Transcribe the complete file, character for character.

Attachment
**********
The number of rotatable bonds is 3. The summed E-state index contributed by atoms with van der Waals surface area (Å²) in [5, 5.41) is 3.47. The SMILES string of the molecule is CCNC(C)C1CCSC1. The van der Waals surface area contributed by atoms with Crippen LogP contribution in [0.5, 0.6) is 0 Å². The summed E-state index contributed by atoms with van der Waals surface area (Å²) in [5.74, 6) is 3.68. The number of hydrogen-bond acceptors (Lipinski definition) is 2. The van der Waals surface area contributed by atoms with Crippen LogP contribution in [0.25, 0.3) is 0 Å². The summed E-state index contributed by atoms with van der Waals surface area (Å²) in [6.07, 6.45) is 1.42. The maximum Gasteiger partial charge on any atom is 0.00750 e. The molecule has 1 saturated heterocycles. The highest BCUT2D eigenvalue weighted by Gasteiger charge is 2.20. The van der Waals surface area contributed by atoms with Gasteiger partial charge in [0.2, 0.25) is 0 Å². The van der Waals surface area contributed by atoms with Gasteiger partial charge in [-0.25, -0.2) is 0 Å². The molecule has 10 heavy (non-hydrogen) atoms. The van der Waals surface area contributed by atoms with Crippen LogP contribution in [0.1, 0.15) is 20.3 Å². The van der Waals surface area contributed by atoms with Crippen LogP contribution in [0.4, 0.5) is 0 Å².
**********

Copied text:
The number of rotatable bonds is 3. The summed E-state index contributed by atoms with van der Waals surface area (Å²) in [5, 5.41) is 3.47. The SMILES string of the molecule is CCNC(C)C1CCSC1. The van der Waals surface area contributed by atoms with Crippen LogP contribution in [0.5, 0.6) is 0 Å². The summed E-state index contributed by atoms with van der Waals surface area (Å²) in [5.74, 6) is 3.68. The number of hydrogen-bond acceptors (Lipinski definition) is 2. The van der Waals surface area contributed by atoms with Crippen LogP contribution in [0.25, 0.3) is 0 Å². The summed E-state index contributed by atoms with van der Waals surface area (Å²) in [6.07, 6.45) is 1.42. The maximum Gasteiger partial charge on any atom is 0.00750 e. The molecule has 1 saturated heterocycles. The highest BCUT2D eigenvalue weighted by Gasteiger charge is 2.20. The van der Waals surface area contributed by atoms with Gasteiger partial charge in [0.2, 0.25) is 0 Å². The van der Waals surface area contributed by atoms with Gasteiger partial charge in [-0.25, -0.2) is 0 Å². The molecule has 10 heavy (non-hydrogen) atoms. The van der Waals surface area contributed by atoms with Crippen LogP contribution in [0.1, 0.15) is 20.3 Å². The van der Waals surface area contributed by atoms with Crippen LogP contribution in [0.4, 0.5) is 0 Å².